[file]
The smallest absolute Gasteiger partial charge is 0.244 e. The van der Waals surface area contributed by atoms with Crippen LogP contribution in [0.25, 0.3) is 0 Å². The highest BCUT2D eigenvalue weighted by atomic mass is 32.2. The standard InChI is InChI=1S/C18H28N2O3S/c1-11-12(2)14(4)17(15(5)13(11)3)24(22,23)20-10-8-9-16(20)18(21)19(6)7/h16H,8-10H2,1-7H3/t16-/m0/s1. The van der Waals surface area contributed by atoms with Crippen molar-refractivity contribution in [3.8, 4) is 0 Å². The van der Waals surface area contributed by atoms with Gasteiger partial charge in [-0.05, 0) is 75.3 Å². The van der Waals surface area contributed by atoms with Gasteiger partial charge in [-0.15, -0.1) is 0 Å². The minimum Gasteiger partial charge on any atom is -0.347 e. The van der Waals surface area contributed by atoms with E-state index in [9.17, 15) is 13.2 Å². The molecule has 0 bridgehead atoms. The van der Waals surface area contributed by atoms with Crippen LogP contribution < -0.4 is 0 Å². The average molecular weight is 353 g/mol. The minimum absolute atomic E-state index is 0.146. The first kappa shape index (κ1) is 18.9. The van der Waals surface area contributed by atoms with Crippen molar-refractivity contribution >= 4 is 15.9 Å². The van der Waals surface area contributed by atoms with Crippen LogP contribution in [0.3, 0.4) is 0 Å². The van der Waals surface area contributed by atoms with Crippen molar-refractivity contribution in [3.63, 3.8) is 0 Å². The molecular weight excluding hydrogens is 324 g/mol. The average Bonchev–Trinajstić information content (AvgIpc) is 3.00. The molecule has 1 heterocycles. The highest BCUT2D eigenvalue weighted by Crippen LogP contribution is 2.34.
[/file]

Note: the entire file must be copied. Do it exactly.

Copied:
The smallest absolute Gasteiger partial charge is 0.244 e. The van der Waals surface area contributed by atoms with Crippen LogP contribution in [0.25, 0.3) is 0 Å². The highest BCUT2D eigenvalue weighted by atomic mass is 32.2. The standard InChI is InChI=1S/C18H28N2O3S/c1-11-12(2)14(4)17(15(5)13(11)3)24(22,23)20-10-8-9-16(20)18(21)19(6)7/h16H,8-10H2,1-7H3/t16-/m0/s1. The van der Waals surface area contributed by atoms with Crippen molar-refractivity contribution in [3.8, 4) is 0 Å². The van der Waals surface area contributed by atoms with Gasteiger partial charge in [-0.05, 0) is 75.3 Å². The van der Waals surface area contributed by atoms with Gasteiger partial charge in [-0.15, -0.1) is 0 Å². The minimum Gasteiger partial charge on any atom is -0.347 e. The van der Waals surface area contributed by atoms with E-state index in [9.17, 15) is 13.2 Å². The molecule has 0 bridgehead atoms. The van der Waals surface area contributed by atoms with Crippen LogP contribution < -0.4 is 0 Å². The average molecular weight is 353 g/mol. The minimum absolute atomic E-state index is 0.146. The first kappa shape index (κ1) is 18.9. The van der Waals surface area contributed by atoms with Crippen molar-refractivity contribution >= 4 is 15.9 Å². The van der Waals surface area contributed by atoms with Crippen LogP contribution in [0.3, 0.4) is 0 Å². The van der Waals surface area contributed by atoms with Crippen molar-refractivity contribution in [3.63, 3.8) is 0 Å². The molecular weight excluding hydrogens is 324 g/mol. The average Bonchev–Trinajstić information content (AvgIpc) is 3.00. The molecule has 1 heterocycles. The highest BCUT2D eigenvalue weighted by Crippen LogP contribution is 2.34.